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dc.contributor.authorOffice of Marketing and Communications. Media Relations
dc.date.accessioned2018-06-07T18:38:58Z
dc.date.available2018-06-07T18:38:58Z
dc.date.issued2018-04-04
dc.identifier.urihttps://hdl.handle.net/1813/57267
dc.description.abstractThis news item from Cornell Research is about: Year after year, new strains of influenza evolve. The past year's immunization becomes useless against the current year's virus, and scientists must create a new flu shot. Then, dangerous viral diseases like severe acute respiratory syndrome (SARS) and Ebola, seemingly appear from out of nowhere. What's going on? How does the flu outpace our ability to contain it? How do previously unknown viruses emerge as pathogenic, able to cause disease in humans and animals?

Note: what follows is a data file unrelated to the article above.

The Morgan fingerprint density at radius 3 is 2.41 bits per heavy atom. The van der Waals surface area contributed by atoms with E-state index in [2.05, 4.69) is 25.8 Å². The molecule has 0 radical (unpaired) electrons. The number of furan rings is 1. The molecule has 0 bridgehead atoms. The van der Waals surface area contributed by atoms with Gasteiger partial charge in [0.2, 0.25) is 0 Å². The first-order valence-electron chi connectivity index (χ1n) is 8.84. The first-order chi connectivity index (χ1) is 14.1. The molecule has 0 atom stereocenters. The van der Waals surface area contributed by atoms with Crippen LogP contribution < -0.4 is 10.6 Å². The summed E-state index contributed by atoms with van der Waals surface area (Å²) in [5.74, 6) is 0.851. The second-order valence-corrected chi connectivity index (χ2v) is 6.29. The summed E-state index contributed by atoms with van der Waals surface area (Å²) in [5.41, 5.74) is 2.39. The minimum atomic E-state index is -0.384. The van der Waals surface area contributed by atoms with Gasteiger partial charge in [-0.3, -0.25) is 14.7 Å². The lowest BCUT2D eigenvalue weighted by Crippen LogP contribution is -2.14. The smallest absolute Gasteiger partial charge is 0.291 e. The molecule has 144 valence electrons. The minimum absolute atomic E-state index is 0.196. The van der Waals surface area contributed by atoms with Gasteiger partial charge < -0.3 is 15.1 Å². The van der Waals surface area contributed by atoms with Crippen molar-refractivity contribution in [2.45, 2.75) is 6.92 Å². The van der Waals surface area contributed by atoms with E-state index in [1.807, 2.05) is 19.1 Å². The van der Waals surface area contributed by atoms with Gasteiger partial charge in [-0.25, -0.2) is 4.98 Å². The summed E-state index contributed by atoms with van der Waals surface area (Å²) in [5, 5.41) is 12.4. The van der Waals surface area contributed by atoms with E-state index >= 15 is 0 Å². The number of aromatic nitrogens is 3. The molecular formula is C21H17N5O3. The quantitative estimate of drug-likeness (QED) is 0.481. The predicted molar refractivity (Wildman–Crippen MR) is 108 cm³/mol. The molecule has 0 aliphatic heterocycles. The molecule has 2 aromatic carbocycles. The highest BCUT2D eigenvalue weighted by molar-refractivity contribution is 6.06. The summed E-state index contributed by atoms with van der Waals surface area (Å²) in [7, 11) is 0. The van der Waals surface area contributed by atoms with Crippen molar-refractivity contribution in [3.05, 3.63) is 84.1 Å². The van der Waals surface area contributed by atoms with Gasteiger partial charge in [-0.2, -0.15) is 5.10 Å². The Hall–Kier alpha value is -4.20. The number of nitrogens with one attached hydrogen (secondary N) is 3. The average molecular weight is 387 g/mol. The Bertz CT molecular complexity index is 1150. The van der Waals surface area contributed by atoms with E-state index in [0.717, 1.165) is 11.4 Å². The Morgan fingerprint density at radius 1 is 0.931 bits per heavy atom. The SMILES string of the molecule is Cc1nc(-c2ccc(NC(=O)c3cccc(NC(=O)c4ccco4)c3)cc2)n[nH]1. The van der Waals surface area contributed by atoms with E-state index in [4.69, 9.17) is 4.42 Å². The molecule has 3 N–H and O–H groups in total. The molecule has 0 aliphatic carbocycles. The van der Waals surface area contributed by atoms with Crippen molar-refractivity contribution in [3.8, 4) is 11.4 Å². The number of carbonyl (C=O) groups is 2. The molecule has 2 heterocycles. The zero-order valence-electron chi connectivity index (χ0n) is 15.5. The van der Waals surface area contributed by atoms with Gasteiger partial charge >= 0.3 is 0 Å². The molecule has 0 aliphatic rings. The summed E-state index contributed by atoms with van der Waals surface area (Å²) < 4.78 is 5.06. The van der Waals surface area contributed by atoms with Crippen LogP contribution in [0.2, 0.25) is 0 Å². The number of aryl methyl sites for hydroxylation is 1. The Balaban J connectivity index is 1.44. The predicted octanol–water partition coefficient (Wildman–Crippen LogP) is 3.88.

dc.language.isoen_US
dc.publisherCornell University, College of Veterinary Medicine
dc.subjectCornell University. College of Veterinary Medicine -- Periodicals.
dc.subjectWhittaker, Gary R.
dc.subjectSwift, Jackie
dc.subjectCornell Research
dc.title2018 CVM News: Viruses, known and unknown: Gary Whittaker tracks viruses that cause diseases in humans and cats - from the flu to the deadly FIPV feline disease.
dc.typearticle


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